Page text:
In the political space, Democratic new media firms such as EchoDitto and Advomatic (both founded by the alumni of the Dean campaign soon after the primaries) built much of their businesses around the Drupal platform – which they argued provided much needed robustness and flexibility, in contrast to firms such as Convio and Kintera that provided proprietary out-of-the-box content management systems (including for the Dean and Clark campaigns, respectively, during the 2004 cycle.) Even more, for many former Dean staffers Drupal was the analogue of the participatory democratic practices they sought to create through their technical work for Democratic campaigns and advocacy organizations. For these individuals, ‘free software,’ where anyone could see and modify the source code provided they made it available for all others to use, was the technical embodiment of the participatory values of Dean campaign.
As such, the structure of the technology reflected back upon the political values of the campaign and these new organizations and Democratic consultancies. Interestingly, Blue State Digital (the firm founded by four alumni of the Dean campaign which provided the platform for the 2008 Obama campaign) took a different approach in developing a proprietary platform that I argue they managed as a partisan “club good,” where only Democratic-affiliated clients could use it.
Which brings me to 2008. In addition to the Romney campaign Drupal has been enlisted in all sorts of non-ideologically affiliated projects, including a host of news organizations including NPR and the Economist.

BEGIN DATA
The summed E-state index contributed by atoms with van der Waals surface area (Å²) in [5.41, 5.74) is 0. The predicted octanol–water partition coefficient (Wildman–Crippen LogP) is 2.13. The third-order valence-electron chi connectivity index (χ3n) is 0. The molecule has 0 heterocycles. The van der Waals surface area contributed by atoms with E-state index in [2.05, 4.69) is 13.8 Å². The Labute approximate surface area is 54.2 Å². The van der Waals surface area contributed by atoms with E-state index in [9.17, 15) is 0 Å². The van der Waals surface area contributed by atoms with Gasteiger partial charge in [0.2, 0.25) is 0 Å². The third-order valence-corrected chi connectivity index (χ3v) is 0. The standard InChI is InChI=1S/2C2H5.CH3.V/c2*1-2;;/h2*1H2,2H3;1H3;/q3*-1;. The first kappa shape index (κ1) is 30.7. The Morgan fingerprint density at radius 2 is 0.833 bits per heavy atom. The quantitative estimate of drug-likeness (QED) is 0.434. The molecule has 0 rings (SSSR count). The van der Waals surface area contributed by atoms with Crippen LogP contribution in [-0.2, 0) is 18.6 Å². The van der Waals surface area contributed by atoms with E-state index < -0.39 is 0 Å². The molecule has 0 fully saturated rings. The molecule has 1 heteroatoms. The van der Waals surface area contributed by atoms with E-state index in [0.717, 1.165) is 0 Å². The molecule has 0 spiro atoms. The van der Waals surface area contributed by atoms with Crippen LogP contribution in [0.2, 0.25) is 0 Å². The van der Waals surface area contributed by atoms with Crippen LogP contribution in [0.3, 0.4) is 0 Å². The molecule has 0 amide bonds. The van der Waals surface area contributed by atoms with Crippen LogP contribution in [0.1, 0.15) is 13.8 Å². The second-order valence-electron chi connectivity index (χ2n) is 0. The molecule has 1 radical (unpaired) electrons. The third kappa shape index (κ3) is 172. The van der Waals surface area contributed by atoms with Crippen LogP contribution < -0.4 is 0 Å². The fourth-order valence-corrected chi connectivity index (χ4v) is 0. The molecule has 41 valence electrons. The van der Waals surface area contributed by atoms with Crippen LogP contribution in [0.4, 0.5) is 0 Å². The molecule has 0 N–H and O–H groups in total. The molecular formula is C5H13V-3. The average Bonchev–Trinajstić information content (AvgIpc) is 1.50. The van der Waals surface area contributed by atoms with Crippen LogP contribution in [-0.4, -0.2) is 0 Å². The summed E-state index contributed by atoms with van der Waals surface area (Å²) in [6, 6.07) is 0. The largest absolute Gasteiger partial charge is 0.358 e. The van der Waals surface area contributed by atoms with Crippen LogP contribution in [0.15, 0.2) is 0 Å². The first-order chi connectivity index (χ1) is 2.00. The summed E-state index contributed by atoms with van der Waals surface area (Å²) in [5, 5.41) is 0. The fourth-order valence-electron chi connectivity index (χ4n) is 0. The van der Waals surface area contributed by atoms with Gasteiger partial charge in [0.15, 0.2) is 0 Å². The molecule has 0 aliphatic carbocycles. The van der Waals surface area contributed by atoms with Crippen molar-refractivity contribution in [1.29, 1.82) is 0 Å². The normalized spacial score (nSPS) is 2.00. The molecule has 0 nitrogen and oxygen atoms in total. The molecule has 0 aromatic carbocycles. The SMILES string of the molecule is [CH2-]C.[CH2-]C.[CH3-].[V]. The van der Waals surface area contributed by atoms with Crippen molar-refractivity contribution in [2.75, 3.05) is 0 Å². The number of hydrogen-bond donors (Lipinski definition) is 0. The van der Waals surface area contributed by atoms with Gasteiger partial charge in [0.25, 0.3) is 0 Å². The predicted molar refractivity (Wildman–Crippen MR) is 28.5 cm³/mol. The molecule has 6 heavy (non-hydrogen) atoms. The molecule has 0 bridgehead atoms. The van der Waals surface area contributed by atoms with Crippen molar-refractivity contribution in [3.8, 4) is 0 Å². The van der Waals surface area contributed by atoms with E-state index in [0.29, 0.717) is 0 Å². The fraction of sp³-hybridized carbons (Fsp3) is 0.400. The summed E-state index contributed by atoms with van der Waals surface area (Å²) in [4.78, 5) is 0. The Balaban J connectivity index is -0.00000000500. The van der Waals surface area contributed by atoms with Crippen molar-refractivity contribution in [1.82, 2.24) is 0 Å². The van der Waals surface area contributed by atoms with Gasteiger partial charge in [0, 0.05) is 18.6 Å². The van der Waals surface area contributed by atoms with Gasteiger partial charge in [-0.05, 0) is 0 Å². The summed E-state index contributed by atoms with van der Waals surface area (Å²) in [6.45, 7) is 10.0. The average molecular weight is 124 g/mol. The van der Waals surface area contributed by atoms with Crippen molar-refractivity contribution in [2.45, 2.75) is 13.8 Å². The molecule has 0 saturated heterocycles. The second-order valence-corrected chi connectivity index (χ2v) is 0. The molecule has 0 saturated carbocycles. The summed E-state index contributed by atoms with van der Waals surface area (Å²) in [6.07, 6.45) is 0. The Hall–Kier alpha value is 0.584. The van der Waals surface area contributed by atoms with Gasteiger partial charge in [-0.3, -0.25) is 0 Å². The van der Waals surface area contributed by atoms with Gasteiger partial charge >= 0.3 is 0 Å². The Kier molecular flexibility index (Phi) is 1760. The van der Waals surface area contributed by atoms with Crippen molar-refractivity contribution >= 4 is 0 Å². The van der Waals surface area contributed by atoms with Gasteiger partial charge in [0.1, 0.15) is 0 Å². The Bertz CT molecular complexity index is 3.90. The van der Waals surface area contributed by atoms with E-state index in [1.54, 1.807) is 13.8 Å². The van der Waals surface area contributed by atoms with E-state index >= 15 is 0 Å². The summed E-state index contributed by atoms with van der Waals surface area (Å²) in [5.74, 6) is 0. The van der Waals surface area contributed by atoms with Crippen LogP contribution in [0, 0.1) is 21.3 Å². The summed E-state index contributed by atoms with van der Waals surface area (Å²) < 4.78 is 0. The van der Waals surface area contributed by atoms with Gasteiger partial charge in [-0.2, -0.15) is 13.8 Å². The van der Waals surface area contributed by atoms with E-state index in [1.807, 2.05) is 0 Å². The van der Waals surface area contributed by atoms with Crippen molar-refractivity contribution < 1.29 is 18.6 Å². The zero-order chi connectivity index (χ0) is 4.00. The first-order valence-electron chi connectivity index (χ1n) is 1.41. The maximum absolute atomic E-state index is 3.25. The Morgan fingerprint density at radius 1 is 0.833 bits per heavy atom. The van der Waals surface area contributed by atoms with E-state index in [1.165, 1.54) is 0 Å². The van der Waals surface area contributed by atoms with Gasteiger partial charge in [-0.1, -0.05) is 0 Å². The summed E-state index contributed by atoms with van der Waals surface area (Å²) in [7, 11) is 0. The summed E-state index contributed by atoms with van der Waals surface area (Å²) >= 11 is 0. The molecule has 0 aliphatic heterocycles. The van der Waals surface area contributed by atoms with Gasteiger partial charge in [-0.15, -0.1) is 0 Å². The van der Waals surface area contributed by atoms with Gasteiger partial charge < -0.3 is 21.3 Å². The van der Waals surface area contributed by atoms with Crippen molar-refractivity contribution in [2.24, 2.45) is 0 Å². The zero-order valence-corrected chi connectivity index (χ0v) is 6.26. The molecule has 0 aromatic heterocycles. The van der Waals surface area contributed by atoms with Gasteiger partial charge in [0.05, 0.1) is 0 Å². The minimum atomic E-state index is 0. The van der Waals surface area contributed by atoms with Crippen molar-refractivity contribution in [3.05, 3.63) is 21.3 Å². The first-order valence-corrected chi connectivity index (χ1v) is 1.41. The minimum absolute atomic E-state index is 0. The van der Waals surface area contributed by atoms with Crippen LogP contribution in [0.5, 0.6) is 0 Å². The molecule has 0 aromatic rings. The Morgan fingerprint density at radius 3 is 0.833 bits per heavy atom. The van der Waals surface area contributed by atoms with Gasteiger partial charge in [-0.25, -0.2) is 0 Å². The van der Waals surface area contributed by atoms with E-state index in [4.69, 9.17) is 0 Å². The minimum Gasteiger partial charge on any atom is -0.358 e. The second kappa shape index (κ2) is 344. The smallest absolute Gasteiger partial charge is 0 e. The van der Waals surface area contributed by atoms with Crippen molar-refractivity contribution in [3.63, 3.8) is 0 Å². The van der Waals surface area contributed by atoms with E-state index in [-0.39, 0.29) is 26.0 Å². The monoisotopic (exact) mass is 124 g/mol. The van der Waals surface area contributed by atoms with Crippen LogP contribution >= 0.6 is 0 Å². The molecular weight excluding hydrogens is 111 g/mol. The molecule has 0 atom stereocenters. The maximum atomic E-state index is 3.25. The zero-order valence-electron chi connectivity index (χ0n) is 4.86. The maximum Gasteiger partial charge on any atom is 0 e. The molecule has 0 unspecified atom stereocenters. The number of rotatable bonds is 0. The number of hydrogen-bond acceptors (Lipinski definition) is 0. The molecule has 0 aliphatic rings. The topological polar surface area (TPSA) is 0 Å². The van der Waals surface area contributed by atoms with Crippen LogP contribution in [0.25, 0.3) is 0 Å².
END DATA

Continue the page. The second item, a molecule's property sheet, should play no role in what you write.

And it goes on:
What does the history here suggest? For one, that cultural values can drive the uptake and development of technology. The Dean campaign’s staffers’ decision to embrace the efforts of their hacker volunteers (and even more, staffers’ embrace of an ethos of participation around the campaign) was, at least for some, driven by particular understandings of open source as a movement and valuations of participatory democracy. Even more, these developers’ decision to build DeanSpace on Drupal was, in part, driven by their own ideological embrace of the open source platform – and their belief that it reflected back on the values of the campaign. As McKelvey argues, “cultures not only understand the Internet, they also write software to re-produce their understandings.” The emergence of a developer community after 2004 and new media consultancies’ embrace of the platform should also be seen in similar terms.
And yet, even as values shaped innovation and the initial uptake of the platform during the campaign and the years immediately following, over time once a technology is stabilized it can be enrolled in other projects for other purposes – even those radically ideologically opposed to the initial conditions of its adoption.